Andy Serkis and Bill Milner recreate the 1970s in this mixed bag Ian Dury biography
Director: Mat Whitecross
Cast: Andy Serkis (Ian Dury), Bill Milner (Baxter Dury), Naomie Harris (Denise), Ray Winstone (Bill Dury), Olivia Williams (Betty Dury), Noel Clarke (Desmond), Toby Jones (Hargreaves), Ralph Ineson (The Sulphate Strangler), Mackenzie Crook (Russell Hardy), Michael Maloney (Graham), Luke Evans (Clive Richard), Tom Hughes (Chaz Jankel), Arthur Darvill (Mick Gallagher)
Ian Dury, one of the leading new wave British musicians of the late 70s, has his life brought to the screen in an eclectic and inconsistent film with flashes with genius. The film covers Dury’s life, from his early polio to initial success and later revitalisation. Front and centre is the effect disability has on Dury’s life, and the relationship with his son, wife and girlfriend.
The film’s main claim to fame is Andy Serkis’ brilliant performance as Dury. The role is a perfect match for Serkis’ vocal range and physicality. As a reconstruction of Dury’s style and manner it is triumphantly perfect (he has a standing invitation from the Blockheads to tour with them as Dury). What Serkis does really well here though is to delve into the heart and mind of Dury, to bring out the emotional confusion, pain and mixed desires within him – to believably present someone confusingly in love with two people, but causing both of them great pain. A man who can idolise the relationship his late father had with him, but confusingly repeat many of the mistakes of his isolated later childhood with his own children. Serkis burns up the screen, and motors the film – he’s the heart, the lungs and most of the brain as well.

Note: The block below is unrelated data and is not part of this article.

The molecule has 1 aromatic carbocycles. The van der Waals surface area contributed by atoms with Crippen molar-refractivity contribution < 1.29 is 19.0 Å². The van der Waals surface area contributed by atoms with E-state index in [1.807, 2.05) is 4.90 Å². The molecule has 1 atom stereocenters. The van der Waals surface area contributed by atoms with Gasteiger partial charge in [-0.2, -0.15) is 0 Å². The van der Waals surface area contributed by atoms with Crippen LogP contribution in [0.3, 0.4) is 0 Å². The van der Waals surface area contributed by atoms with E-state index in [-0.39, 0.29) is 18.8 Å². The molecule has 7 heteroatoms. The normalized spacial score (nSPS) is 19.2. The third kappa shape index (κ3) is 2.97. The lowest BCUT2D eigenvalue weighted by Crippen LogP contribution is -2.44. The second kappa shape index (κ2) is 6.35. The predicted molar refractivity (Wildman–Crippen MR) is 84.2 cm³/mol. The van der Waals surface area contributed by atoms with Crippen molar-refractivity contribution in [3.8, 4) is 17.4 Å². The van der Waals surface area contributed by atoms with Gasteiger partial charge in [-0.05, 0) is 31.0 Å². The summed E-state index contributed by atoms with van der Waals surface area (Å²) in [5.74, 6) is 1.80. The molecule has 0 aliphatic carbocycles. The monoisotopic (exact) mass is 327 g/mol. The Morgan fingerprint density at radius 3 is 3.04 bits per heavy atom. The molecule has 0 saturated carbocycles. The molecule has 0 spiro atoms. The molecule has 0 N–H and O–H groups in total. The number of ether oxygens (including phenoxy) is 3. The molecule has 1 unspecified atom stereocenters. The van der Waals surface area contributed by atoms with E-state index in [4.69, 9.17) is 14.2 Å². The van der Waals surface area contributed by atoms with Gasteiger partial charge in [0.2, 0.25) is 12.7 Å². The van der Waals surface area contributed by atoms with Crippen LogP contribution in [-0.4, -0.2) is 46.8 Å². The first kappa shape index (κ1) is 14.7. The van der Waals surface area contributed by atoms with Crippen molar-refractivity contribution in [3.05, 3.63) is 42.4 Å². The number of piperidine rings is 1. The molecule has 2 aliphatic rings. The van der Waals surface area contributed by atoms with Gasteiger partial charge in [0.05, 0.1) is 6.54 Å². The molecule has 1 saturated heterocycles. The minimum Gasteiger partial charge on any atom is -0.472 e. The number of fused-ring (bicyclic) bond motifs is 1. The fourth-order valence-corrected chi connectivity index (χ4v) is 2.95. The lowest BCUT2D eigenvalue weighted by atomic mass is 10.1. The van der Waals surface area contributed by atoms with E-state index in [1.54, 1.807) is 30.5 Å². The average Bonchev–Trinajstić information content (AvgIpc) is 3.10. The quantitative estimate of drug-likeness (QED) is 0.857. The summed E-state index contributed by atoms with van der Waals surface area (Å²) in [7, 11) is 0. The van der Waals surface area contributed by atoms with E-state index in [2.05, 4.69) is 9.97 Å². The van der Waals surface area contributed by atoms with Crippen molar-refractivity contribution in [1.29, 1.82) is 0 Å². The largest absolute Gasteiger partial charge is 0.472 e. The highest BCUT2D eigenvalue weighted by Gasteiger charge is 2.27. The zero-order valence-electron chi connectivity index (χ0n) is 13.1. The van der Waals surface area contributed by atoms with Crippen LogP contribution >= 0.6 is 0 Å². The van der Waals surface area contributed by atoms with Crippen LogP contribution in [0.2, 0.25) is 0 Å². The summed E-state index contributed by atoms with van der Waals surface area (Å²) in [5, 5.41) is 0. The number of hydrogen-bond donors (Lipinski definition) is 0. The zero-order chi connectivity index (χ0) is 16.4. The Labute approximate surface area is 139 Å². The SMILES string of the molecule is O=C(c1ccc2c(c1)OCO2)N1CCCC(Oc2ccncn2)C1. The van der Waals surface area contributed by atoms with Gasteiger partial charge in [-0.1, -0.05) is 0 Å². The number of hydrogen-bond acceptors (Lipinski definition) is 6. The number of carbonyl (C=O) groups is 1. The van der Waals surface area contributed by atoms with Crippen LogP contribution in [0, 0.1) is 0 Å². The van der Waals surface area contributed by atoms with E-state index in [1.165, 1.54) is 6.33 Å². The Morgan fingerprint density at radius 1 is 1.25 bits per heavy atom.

It needs this tour-de-force of committed resurrection from Serkis, boiling with righteous indignation and cheeky charm, as the film itself is a little uninteresting to anyone not already into this era of British pop. In fact, I’d go so far as saying some initial study of Dury is pretty much essential to understand what is going on – and above all to understand the impact of various moments on the wider world. The film is rather confused in explaining the impact of this band on the cultural scene, and tends to fly too quickly over events.
It’s also stylistically an odd film. It starts with a fantastic device of Dury presenting the film like a compere at a surreal lecture, or music gig. Filmed in a concert hall, Dury runs through the events and even drags onto stage at times, like props or exhibits, moments from his past. It’s a rather avant garde idea, returned to only sporadically throughout – I suspect limited access to the filming location may have had something to do with it – but it sets up an expectation of a film that will be a bit more thematically and structurally daring than it eventually becomes. The film has a scattergun range of filmic styles, from animation to surrealist recreation, as if the director had a host of ideas about how to make the film, and threw them all in, rather than make something tonally consistent.
Away from the stylistic flourishes, you are constantly reminded that this film follows a pretty familiar series of music biog tropes: the early struggles, the success, the drugs, the loss of form, the triumphant return. The film does mine some interesting material from the relationship between Dury father and son, but even this is fundamentally a “Dad and Lad” story we have seen before.
So what makes the film stand out is the performances. Naomi Harris is heartfelt and sweet as Dury’s lover, while Olivia Williams is excellent as his understanding, undervalued wife. There are decent supporting turns from the rest of the cast, while Bill Milner underlines his promise as a performer with an intelligent turn as a son pushed into being a rebel.
It’s a decent rock biography, but depends too much on you already knowing the story – and forgiving the fact that it’s not nearly as different from other films as it likes to think it is.